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International Tourism Update

Australia's rarest waterbird, the Freckled Duck, picture Eleanor Dilley

Posted: 01/07/2019; Regional Victorians Opposed to Duck Shooting Inc.

Following our last blog about domestic overnight tourism trends,, results just released show Victoria - including some regional areas - saw an increase in international tourists year ending March 2019.

While Phillip Island and the Great Ocean Road continue to go gangbusters, Lake Tyrrell, discovered by the nature loving Chinese, is set to welcome circa 190,000 visitors a year (on par with Kakadu) by 2025.

Nature-based tourism is on the rise and Victoria could be on the way to joining its northern cousins NSW and QLD in reaping the rewards.

This is important because many rural towns rely on tourism for their livelihoods. As agriculture and manufacturing become less predictable, they will likely rely on it more so.

"The influx of overseas visitors means more work for local businesses and more jobs" (Mark Gepp, Member for Northern Region, Swan Hill Guardian July 1, 2019).

It's time we shared the love around towns which need it most.

Across our state, wetland habitats which could rival Kakadu with little effort, lay largely undiscovered.

Consider Lake Boort, known for its rich array of birdlife and recently nominated to the National Heritage List for outstanding aboriginal culture.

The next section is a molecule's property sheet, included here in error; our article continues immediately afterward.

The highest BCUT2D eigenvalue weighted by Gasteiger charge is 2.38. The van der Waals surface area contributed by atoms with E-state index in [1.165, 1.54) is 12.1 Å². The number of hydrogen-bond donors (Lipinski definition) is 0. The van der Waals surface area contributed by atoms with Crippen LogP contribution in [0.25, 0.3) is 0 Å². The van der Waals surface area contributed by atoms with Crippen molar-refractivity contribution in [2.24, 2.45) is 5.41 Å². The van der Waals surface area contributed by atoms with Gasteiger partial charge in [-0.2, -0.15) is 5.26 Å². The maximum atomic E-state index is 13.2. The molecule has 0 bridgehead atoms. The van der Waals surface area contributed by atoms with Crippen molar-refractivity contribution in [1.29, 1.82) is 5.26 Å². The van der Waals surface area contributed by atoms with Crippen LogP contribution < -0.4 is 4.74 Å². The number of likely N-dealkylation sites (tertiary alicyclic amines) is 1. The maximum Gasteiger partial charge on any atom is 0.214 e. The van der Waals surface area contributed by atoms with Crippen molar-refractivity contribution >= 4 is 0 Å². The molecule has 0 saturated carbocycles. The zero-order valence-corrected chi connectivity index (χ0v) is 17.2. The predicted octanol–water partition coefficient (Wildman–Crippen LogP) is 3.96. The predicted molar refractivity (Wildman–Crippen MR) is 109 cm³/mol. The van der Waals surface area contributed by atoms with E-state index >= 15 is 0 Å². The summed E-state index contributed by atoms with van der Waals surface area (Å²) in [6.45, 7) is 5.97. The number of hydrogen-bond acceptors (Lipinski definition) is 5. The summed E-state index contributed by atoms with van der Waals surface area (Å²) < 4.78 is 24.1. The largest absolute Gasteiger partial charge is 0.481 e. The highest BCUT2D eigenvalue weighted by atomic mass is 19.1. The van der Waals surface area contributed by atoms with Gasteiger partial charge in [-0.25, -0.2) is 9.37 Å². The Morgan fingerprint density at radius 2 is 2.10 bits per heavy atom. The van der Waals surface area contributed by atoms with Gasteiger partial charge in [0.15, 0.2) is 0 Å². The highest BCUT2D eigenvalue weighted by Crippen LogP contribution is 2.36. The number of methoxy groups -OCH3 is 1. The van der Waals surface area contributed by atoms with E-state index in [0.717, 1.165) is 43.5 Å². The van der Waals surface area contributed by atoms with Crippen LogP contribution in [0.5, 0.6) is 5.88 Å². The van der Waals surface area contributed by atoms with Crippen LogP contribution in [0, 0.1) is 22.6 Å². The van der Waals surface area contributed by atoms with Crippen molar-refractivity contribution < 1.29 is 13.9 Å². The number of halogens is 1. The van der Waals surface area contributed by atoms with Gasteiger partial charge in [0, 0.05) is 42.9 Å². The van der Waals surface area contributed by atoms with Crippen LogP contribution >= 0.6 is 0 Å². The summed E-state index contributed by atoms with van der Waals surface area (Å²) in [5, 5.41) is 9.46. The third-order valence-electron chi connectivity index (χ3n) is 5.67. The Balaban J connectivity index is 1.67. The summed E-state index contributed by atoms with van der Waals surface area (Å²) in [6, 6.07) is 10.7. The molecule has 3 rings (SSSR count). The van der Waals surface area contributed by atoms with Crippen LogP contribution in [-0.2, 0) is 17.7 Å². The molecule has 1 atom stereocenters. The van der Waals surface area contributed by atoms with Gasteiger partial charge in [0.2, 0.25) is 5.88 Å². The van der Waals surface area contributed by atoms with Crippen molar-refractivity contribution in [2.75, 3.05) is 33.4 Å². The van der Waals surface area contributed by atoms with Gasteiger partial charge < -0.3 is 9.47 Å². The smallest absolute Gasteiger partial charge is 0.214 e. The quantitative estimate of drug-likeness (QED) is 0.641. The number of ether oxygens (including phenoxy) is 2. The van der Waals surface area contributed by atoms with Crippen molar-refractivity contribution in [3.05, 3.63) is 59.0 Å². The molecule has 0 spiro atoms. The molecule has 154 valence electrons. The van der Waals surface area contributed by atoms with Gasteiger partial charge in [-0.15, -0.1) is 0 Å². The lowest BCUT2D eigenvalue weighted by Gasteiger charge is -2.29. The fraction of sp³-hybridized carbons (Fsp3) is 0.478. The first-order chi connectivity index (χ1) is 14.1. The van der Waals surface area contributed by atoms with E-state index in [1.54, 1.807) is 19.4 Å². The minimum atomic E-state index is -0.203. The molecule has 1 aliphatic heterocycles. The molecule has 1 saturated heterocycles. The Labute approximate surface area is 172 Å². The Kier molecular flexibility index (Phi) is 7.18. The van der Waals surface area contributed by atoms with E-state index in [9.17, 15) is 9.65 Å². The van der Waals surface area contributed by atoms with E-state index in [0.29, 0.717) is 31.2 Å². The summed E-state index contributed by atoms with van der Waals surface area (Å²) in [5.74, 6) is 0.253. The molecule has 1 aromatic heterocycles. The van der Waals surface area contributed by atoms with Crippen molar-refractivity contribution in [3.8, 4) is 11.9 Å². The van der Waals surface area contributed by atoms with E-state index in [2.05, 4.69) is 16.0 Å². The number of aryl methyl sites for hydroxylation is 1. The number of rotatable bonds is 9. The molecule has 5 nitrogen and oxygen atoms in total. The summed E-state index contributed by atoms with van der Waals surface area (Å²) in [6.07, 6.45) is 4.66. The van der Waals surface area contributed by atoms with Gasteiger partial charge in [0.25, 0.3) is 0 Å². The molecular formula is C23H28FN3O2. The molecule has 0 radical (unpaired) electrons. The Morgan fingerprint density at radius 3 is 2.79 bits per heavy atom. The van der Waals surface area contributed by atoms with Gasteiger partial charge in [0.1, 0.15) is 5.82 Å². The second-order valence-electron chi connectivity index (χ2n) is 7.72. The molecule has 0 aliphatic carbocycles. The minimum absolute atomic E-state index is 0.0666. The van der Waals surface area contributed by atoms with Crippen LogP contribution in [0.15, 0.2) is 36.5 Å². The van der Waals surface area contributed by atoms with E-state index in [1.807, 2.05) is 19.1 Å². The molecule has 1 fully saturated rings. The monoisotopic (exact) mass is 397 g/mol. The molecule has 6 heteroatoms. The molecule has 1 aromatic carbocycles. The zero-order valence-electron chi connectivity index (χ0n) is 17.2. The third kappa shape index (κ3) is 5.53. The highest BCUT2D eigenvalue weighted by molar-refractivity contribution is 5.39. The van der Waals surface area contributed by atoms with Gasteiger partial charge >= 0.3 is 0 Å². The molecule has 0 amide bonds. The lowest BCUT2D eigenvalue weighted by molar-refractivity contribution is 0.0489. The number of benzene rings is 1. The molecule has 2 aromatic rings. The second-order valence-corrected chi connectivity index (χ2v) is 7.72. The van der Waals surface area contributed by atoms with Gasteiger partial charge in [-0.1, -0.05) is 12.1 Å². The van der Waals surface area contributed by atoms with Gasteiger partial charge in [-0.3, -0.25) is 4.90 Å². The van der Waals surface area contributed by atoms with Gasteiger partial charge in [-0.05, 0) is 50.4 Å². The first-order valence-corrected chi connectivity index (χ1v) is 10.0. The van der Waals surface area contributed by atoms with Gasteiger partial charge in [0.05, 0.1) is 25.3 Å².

Not far away, the 23 stunning Kerang RAMSAR wetlands of International importance.

Or Bellarine’s Lake Connewarre and Hospital Swamp, both near Geelong and just over an hour from Melbourne.

With Kakadu having just won a top tourism award, our opportunity is clear.

By protecting our natural assets including wildlife unique to our country - one of the greatest calling cards for tourists - we can preserve these assets for future generations and realise sustainable livelihoods along the way.

And we don’t all need to be as busy as Phillip Island or Kakadu.

Just a fraction of the year-round visitation enjoyed by other thriving nature tourist attractions will go a long way to keeping many of our rural towns afloat, securing financial futures.

Pictures courtesy Eleanor Dilley; Picture Header; Australian White Ibis, often referred to as "farmer's friends",unique to mainland Australia. Picture Body; Australia's rarest waterbird, the Freckled Duck, unique to Australia.


  • Tourism Research Australia International Visitor Survey Year Ending March 2019

  • Kakadu Takes out Top Tourism Award 2017

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